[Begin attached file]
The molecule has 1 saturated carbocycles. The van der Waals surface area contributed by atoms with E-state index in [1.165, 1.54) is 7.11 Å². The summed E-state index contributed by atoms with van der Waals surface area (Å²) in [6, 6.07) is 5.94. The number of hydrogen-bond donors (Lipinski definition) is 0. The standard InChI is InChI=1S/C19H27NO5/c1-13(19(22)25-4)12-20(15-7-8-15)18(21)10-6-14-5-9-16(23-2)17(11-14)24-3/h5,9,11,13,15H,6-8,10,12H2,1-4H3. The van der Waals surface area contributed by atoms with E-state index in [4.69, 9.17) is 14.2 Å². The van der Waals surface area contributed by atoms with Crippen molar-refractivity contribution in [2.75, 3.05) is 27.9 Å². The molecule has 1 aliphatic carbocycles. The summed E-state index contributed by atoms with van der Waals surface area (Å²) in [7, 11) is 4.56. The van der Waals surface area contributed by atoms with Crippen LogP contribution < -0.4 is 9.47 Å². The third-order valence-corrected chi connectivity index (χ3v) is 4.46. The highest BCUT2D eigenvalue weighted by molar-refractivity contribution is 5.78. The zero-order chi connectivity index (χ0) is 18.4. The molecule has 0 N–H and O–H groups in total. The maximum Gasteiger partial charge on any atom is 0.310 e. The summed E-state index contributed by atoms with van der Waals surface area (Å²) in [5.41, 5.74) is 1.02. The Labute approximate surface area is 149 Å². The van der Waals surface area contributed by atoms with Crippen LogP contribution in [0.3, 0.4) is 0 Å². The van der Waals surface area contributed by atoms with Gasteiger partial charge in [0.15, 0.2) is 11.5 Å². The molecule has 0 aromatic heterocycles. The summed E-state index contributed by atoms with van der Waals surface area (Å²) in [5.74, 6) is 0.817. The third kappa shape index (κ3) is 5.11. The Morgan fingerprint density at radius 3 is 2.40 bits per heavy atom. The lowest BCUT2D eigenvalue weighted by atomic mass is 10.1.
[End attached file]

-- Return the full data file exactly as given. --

The molecule has 1 saturated carbocycles. The van der Waals surface area contributed by atoms with E-state index in [1.165, 1.54) is 7.11 Å². The summed E-state index contributed by atoms with van der Waals surface area (Å²) in [6, 6.07) is 5.94. The number of hydrogen-bond donors (Lipinski definition) is 0. The standard InChI is InChI=1S/C19H27NO5/c1-13(19(22)25-4)12-20(15-7-8-15)18(21)10-6-14-5-9-16(23-2)17(11-14)24-3/h5,9,11,13,15H,6-8,10,12H2,1-4H3. The van der Waals surface area contributed by atoms with E-state index in [4.69, 9.17) is 14.2 Å². The van der Waals surface area contributed by atoms with Crippen molar-refractivity contribution in [2.75, 3.05) is 27.9 Å². The molecule has 1 aliphatic carbocycles. The summed E-state index contributed by atoms with van der Waals surface area (Å²) in [7, 11) is 4.56. The van der Waals surface area contributed by atoms with Crippen LogP contribution < -0.4 is 9.47 Å². The third-order valence-corrected chi connectivity index (χ3v) is 4.46. The highest BCUT2D eigenvalue weighted by molar-refractivity contribution is 5.78. The zero-order chi connectivity index (χ0) is 18.4. The molecule has 0 N–H and O–H groups in total. The maximum Gasteiger partial charge on any atom is 0.310 e. The summed E-state index contributed by atoms with van der Waals surface area (Å²) in [5.41, 5.74) is 1.02. The Labute approximate surface area is 149 Å². The van der Waals surface area contributed by atoms with Crippen LogP contribution in [0.3, 0.4) is 0 Å². The van der Waals surface area contributed by atoms with Gasteiger partial charge in [0.15, 0.2) is 11.5 Å². The molecule has 0 aromatic heterocycles. The summed E-state index contributed by atoms with van der Waals surface area (Å²) in [5.74, 6) is 0.817. The third kappa shape index (κ3) is 5.11. The Morgan fingerprint density at radius 3 is 2.40 bits per heavy atom. The lowest BCUT2D eigenvalue weighted by atomic mass is 10.1.